In a anachronistic turn of events, we found ourselves in a competitive bidding situation for Bear Creek. In a way, it felt like we'd time-traveled to 2002 -- we were lifting contingencies, scrambling for loan approval notes, and writing heartfelt letters about why the place meant so much to us. It was a torturous couple of weeks until we woke to a text message from our agent: "YOU GOT IT!"
This is the thing about contemplating a move to the country: you arrogantly think, "well, people have done this for centuries; how hard can it be?" But we city folk have mostly lost the experiential DNA for this. We join "boot camps" to mimic chopping wood and hauling mulch. We buy little packs of firestarters to get our campfires going. We rely on our tax dollars to ensure access to clean water. And we expect that an ambulance will be there within a few minutes if something really bad happens.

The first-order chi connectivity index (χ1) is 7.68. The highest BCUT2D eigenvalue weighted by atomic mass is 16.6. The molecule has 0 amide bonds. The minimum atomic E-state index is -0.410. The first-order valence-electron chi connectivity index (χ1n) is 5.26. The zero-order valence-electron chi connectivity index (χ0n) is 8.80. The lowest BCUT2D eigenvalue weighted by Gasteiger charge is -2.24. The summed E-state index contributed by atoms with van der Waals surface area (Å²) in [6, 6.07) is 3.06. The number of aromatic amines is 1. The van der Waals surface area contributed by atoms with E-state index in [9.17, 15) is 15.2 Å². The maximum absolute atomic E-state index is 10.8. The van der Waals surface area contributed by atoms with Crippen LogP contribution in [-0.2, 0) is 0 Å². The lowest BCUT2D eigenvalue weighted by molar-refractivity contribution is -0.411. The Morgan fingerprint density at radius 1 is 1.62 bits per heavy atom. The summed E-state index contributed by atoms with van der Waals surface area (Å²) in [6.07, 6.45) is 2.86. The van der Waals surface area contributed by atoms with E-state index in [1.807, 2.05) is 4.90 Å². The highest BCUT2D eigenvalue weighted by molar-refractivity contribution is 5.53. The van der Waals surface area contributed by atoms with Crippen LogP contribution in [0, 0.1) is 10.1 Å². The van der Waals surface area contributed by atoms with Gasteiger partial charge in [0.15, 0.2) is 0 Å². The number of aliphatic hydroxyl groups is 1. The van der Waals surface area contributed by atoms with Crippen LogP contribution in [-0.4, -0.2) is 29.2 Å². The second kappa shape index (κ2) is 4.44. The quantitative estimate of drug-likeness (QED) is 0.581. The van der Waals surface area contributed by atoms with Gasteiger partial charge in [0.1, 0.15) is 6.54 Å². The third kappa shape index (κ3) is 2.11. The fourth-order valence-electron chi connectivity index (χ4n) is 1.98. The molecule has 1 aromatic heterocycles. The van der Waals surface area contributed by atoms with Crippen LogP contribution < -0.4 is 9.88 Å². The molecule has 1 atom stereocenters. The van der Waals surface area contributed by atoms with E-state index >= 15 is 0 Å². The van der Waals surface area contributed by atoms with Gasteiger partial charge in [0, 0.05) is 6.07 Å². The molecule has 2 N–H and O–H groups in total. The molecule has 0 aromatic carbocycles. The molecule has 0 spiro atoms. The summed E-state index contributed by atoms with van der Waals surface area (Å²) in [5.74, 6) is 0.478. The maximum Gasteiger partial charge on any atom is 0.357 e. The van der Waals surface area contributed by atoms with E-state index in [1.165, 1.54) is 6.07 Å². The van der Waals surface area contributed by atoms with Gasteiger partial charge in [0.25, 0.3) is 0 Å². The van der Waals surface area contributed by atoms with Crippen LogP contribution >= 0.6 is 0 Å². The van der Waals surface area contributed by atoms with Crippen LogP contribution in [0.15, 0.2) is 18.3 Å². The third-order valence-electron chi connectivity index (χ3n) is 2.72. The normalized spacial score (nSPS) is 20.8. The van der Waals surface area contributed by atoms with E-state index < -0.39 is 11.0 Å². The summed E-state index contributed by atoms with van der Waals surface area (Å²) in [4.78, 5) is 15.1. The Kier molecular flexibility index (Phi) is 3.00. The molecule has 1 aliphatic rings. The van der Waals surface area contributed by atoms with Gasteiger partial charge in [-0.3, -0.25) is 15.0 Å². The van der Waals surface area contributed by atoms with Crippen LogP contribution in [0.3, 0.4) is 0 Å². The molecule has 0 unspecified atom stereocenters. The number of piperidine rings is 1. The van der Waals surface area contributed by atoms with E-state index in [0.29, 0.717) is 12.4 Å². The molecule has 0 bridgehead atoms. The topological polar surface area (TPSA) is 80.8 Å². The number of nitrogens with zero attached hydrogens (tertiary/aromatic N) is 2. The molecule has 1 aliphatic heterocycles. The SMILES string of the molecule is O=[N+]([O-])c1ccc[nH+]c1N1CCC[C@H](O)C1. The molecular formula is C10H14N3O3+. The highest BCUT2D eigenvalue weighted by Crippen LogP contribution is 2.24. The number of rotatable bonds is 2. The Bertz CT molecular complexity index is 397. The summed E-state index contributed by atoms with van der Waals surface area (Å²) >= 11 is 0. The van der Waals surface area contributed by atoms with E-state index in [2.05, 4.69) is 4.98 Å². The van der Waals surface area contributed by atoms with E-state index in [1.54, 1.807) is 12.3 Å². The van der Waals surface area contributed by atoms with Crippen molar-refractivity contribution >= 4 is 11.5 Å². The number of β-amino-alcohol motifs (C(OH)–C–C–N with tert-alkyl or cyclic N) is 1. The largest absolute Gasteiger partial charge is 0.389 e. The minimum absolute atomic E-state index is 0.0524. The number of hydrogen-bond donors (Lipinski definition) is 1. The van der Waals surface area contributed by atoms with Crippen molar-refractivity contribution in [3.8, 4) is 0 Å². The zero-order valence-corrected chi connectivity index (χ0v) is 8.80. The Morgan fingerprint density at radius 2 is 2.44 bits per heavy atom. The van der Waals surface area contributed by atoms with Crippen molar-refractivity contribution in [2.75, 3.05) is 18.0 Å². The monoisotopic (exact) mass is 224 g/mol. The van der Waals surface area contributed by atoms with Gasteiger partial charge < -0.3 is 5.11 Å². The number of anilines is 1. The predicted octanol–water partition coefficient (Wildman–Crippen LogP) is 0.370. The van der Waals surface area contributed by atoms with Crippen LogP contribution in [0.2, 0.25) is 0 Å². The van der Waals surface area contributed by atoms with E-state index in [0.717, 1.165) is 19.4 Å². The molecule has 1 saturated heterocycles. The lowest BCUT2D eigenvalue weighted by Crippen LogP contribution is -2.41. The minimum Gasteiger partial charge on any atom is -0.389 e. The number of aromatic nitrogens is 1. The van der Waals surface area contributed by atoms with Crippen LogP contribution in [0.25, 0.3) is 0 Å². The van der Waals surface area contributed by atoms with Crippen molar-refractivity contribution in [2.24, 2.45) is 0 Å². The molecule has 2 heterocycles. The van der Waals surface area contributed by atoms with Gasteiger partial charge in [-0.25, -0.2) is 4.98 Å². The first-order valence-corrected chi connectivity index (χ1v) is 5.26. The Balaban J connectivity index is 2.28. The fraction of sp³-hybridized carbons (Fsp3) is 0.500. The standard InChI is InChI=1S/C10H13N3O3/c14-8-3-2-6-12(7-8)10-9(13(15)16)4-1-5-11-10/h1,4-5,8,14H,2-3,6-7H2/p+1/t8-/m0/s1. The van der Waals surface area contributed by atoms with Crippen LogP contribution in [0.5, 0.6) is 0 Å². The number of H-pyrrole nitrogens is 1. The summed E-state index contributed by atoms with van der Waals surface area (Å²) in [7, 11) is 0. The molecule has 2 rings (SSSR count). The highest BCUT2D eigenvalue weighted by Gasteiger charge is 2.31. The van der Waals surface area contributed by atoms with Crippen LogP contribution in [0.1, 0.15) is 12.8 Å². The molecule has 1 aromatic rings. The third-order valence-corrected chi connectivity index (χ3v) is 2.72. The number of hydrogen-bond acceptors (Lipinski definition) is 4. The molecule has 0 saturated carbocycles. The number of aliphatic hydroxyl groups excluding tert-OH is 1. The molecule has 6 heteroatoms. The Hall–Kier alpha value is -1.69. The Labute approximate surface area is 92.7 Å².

That's not how it is here. Sure, you build a community to learn from, you volunteer with the fire department, you make sure people know you're around. But homesteading -- and this is what we're doing -- is a steep education in depending on yourself. Your body learns to move in ways it never has before while trying really hard not to get injured. Your brain is cataloging plants and animal poop and bugs and what type of wood burns hottest or fastest or longest. And tied up in all of that is an intrinsic redefinition of how you see yourself and the world around you.
It's intense and wonderful and incredibly hard. I can't wait to see what else is coming.
*Answer: right outside the front door, dummies. Chainsaw + Axe + Woods = Nearly limitless heating fuel.